I have been sponsoring visiting dance instructors in my town for 7 years now. Like many, I started doing it because there were people I wanted to bring to town that no one else was, as well as to bring teachers who were explicitly focused on more traditional forms of “belly dance” to San Francisco proper. It also made good business sense as part of my own dance work, and I greatly enjoy the connections that are made between the small businesswomen (and men, but we are a largely women driven industry) of belly dance when we work together to make something happen.
After working with a few California artists (notably Shareen El Safy, Sahra Kent, and Amel Tafsout), I branched out to dancers from way across the country (Ranya Renee and Jim Boz) and even the world (Outi of Cairo).
Sponsoring teachers in San Francisco remains part of my larger business plan, though I have gone from bringing people two to three times a year to one, or maybe two, times a year. The global belly dance world is vast and seemingly grows more and more each year, and what was once a unified, albeit loose, subculture can sometimes feel like many more fragmented subcultures, with not a lot of crossover between people working even down the street from one another! There are folks who don’t venture past their city limits or past what their own teachers bring or recommend, as well as folks who are working hard on one particular style or offshoot of belly dance (and I can definitely relate to and respect the latter!). There are also a lot more events to choose from, and the average belly dancers budget and time can be stretched thin having to choose from a plethora of often fabulous things to do. The rise of online classes, private lessons via skype, and dance destination festivals where we can choose from many teachers in one convenient spot also have–perhaps?–lessened the need to bring dancers to the area as often.
I have decided to tweak my sponsorship offerings a bit to bring dancers who can truly augment what I see from the amazing women and men in my local scene. I always remain loyal to dancers working from more traditional starting points, and work with the instructors I sponsor to keep the material focused on the advanced dancer, the working dancer, the teacher, the serious student, and the long term amateurs. I want to show respect to my Bay Area colleagues, dance friends, and students by offering them something slightly different that also has a clear value for their own continuing education, dance work, performances, and classes.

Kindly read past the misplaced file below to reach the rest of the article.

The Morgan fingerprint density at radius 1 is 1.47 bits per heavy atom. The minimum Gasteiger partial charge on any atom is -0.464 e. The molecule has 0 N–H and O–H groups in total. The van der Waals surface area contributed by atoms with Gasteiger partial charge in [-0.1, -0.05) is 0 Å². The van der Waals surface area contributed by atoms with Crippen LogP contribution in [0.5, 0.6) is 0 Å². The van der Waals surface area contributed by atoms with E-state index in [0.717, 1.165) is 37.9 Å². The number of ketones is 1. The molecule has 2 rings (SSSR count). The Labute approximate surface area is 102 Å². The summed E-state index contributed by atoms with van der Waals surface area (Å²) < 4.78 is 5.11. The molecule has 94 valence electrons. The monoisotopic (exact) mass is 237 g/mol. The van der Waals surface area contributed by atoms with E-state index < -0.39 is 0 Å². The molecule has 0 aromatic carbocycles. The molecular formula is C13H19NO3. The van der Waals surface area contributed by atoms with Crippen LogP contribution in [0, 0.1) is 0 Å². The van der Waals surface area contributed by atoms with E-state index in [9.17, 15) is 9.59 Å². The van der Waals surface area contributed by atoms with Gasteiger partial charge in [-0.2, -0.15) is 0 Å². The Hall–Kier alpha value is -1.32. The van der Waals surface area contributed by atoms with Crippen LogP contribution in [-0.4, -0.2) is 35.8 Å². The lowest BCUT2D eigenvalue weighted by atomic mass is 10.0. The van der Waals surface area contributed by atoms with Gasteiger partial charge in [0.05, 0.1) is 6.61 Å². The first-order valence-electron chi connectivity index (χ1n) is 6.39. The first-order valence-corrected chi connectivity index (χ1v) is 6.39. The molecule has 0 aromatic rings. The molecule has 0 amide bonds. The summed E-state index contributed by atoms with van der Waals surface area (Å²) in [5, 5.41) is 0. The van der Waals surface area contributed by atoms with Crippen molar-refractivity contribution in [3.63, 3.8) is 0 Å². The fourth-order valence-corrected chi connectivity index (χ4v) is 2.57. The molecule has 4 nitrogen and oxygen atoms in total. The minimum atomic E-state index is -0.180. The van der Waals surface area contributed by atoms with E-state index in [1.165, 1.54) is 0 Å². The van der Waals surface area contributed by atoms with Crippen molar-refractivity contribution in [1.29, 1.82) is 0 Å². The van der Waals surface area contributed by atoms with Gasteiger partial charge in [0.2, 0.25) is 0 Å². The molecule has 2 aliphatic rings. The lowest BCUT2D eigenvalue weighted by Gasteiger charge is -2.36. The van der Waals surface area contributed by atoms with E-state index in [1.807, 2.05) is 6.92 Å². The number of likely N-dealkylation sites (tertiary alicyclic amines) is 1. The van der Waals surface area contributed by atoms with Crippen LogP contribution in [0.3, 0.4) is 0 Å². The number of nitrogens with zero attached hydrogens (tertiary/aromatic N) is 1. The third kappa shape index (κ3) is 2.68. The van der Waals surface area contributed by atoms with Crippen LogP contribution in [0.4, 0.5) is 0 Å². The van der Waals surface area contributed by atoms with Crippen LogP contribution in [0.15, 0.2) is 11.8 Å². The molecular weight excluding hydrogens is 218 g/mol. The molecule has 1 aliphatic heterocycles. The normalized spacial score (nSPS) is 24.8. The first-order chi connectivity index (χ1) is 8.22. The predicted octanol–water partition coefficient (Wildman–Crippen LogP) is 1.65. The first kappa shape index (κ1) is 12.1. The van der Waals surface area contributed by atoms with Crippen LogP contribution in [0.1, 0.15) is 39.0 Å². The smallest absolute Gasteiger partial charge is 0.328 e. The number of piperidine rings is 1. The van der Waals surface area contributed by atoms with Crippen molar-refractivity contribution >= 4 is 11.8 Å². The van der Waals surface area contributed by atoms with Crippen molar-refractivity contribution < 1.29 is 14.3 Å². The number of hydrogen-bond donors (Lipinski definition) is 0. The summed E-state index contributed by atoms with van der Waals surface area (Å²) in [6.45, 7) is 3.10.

I’m ruminating on this topic today as I get more and more excited to bring Ranya back to San Francisco for the fourth time. Through some long phone conversations and a flurry of emails earlier in the year, we ultimately decided to focus on presenting two different approaches to Egyptian Dance, which is a phrase that sounds specific but can can actually–and hopefully!–be broad in its meaning when used by dancers (I usually want to know if it is referencing a specific time period, region of the country, audience, musical style, urban or rural, beledi or sharqi…). Ranya and I decided to offer two approaches to the form this time. One is what she terms an ‘organic’ style, one that is melody driven and derived from strong musicality. This has been my own preferred style and approach over many years, and I am so excited to get Ranya’s take on it! The other we are terming ‘combination-driven’, and is derived from the work pioneered by Mahmoud Reda and Farida Fahmy beginning in the 1950s as they presented staged Egyptian ‘folkloric’ dance to the Cairo stage. Their work has influenced many belly dancers today due to so many top Cairo dancers and teachers getting their professional dance start with the Reda Troupe.
It is teachers and topics like this that make me not quite ready to hang up my sponsor hat!